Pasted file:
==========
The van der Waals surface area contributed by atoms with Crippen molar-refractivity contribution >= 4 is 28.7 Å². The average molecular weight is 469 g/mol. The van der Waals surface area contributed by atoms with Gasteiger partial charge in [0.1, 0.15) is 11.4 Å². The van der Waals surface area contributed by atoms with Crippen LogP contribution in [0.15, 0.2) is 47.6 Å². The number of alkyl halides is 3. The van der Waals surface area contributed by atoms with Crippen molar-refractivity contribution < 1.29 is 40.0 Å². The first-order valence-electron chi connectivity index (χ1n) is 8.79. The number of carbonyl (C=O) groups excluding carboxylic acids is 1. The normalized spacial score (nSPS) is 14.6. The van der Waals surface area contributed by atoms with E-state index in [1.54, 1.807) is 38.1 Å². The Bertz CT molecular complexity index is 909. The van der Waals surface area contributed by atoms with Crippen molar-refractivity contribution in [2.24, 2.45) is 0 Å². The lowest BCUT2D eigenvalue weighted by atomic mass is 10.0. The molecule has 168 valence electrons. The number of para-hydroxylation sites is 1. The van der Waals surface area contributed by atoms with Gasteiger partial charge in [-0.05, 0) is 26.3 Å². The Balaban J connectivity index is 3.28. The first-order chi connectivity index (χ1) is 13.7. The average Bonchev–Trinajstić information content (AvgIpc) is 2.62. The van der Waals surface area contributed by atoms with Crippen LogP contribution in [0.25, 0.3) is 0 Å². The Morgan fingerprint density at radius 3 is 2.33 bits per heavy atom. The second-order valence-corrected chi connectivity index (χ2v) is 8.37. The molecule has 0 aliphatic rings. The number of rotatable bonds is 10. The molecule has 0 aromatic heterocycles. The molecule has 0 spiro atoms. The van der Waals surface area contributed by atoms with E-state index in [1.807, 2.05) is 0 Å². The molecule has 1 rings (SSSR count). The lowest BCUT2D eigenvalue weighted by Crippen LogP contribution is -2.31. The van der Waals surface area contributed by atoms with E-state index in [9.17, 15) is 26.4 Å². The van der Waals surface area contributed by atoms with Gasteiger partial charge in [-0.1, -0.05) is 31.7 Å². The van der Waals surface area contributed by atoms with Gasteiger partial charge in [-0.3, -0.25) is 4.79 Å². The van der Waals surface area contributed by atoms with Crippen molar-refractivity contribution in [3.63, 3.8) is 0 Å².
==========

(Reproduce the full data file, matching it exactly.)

The van der Waals surface area contributed by atoms with Crippen molar-refractivity contribution >= 4 is 28.7 Å². The average molecular weight is 469 g/mol. The van der Waals surface area contributed by atoms with Gasteiger partial charge in [0.1, 0.15) is 11.4 Å². The van der Waals surface area contributed by atoms with Crippen LogP contribution in [0.15, 0.2) is 47.6 Å². The number of alkyl halides is 3. The van der Waals surface area contributed by atoms with Crippen molar-refractivity contribution < 1.29 is 40.0 Å². The first-order valence-electron chi connectivity index (χ1n) is 8.79. The number of carbonyl (C=O) groups excluding carboxylic acids is 1. The normalized spacial score (nSPS) is 14.6. The van der Waals surface area contributed by atoms with E-state index in [1.54, 1.807) is 38.1 Å². The Bertz CT molecular complexity index is 909. The van der Waals surface area contributed by atoms with Crippen molar-refractivity contribution in [2.24, 2.45) is 0 Å². The lowest BCUT2D eigenvalue weighted by atomic mass is 10.0. The molecule has 168 valence electrons. The number of para-hydroxylation sites is 1. The van der Waals surface area contributed by atoms with Gasteiger partial charge in [-0.05, 0) is 26.3 Å². The Balaban J connectivity index is 3.28. The first-order chi connectivity index (χ1) is 13.7. The average Bonchev–Trinajstić information content (AvgIpc) is 2.62. The van der Waals surface area contributed by atoms with Crippen LogP contribution in [0.25, 0.3) is 0 Å². The Morgan fingerprint density at radius 3 is 2.33 bits per heavy atom. The second-order valence-corrected chi connectivity index (χ2v) is 8.37. The molecule has 0 aliphatic rings. The number of rotatable bonds is 10. The molecule has 0 aromatic heterocycles. The molecule has 0 spiro atoms. The van der Waals surface area contributed by atoms with E-state index in [1.807, 2.05) is 0 Å². The molecule has 1 rings (SSSR count). The lowest BCUT2D eigenvalue weighted by Crippen LogP contribution is -2.31. The van der Waals surface area contributed by atoms with E-state index in [9.17, 15) is 26.4 Å². The van der Waals surface area contributed by atoms with Gasteiger partial charge in [-0.1, -0.05) is 31.7 Å². The van der Waals surface area contributed by atoms with Gasteiger partial charge in [-0.3, -0.25) is 4.79 Å². The van der Waals surface area contributed by atoms with Crippen molar-refractivity contribution in [3.63, 3.8) is 0 Å².